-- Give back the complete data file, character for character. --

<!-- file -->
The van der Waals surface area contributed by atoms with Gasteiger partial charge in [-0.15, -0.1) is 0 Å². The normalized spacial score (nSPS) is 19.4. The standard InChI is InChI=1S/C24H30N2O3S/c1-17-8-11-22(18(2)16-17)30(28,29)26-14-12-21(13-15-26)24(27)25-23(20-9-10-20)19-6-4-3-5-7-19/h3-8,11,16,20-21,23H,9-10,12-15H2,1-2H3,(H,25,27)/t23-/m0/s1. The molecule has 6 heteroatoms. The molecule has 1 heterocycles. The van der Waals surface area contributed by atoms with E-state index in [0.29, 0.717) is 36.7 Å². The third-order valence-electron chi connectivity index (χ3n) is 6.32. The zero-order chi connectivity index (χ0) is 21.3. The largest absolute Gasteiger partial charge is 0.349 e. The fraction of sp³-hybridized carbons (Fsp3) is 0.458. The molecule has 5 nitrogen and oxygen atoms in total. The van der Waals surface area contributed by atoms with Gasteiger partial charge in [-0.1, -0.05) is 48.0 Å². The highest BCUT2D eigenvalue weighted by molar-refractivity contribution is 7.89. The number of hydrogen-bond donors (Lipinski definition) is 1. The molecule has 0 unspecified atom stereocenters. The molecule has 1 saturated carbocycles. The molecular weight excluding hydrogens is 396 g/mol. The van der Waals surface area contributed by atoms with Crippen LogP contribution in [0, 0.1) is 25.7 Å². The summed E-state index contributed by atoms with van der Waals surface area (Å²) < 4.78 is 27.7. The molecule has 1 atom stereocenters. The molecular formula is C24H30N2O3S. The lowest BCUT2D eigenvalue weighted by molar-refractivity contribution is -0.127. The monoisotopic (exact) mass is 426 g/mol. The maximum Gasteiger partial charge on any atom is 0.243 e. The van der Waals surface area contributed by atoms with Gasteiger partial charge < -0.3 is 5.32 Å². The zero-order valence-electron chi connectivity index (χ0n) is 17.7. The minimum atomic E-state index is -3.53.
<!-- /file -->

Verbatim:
The van der Waals surface area contributed by atoms with Gasteiger partial charge in [-0.15, -0.1) is 0 Å². The normalized spacial score (nSPS) is 19.4. The standard InChI is InChI=1S/C24H30N2O3S/c1-17-8-11-22(18(2)16-17)30(28,29)26-14-12-21(13-15-26)24(27)25-23(20-9-10-20)19-6-4-3-5-7-19/h3-8,11,16,20-21,23H,9-10,12-15H2,1-2H3,(H,25,27)/t23-/m0/s1. The molecule has 6 heteroatoms. The molecule has 1 heterocycles. The van der Waals surface area contributed by atoms with E-state index in [0.29, 0.717) is 36.7 Å². The third-order valence-electron chi connectivity index (χ3n) is 6.32. The zero-order chi connectivity index (χ0) is 21.3. The largest absolute Gasteiger partial charge is 0.349 e. The fraction of sp³-hybridized carbons (Fsp3) is 0.458. The molecule has 5 nitrogen and oxygen atoms in total. The van der Waals surface area contributed by atoms with Gasteiger partial charge in [-0.1, -0.05) is 48.0 Å². The highest BCUT2D eigenvalue weighted by molar-refractivity contribution is 7.89. The number of hydrogen-bond donors (Lipinski definition) is 1. The molecule has 0 unspecified atom stereocenters. The molecule has 1 saturated carbocycles. The molecular weight excluding hydrogens is 396 g/mol. The van der Waals surface area contributed by atoms with Crippen LogP contribution in [0, 0.1) is 25.7 Å². The summed E-state index contributed by atoms with van der Waals surface area (Å²) < 4.78 is 27.7. The molecule has 1 atom stereocenters. The molecular formula is C24H30N2O3S. The lowest BCUT2D eigenvalue weighted by molar-refractivity contribution is -0.127. The monoisotopic (exact) mass is 426 g/mol. The maximum Gasteiger partial charge on any atom is 0.243 e. The van der Waals surface area contributed by atoms with Gasteiger partial charge < -0.3 is 5.32 Å². The zero-order valence-electron chi connectivity index (χ0n) is 17.7. The minimum atomic E-state index is -3.53.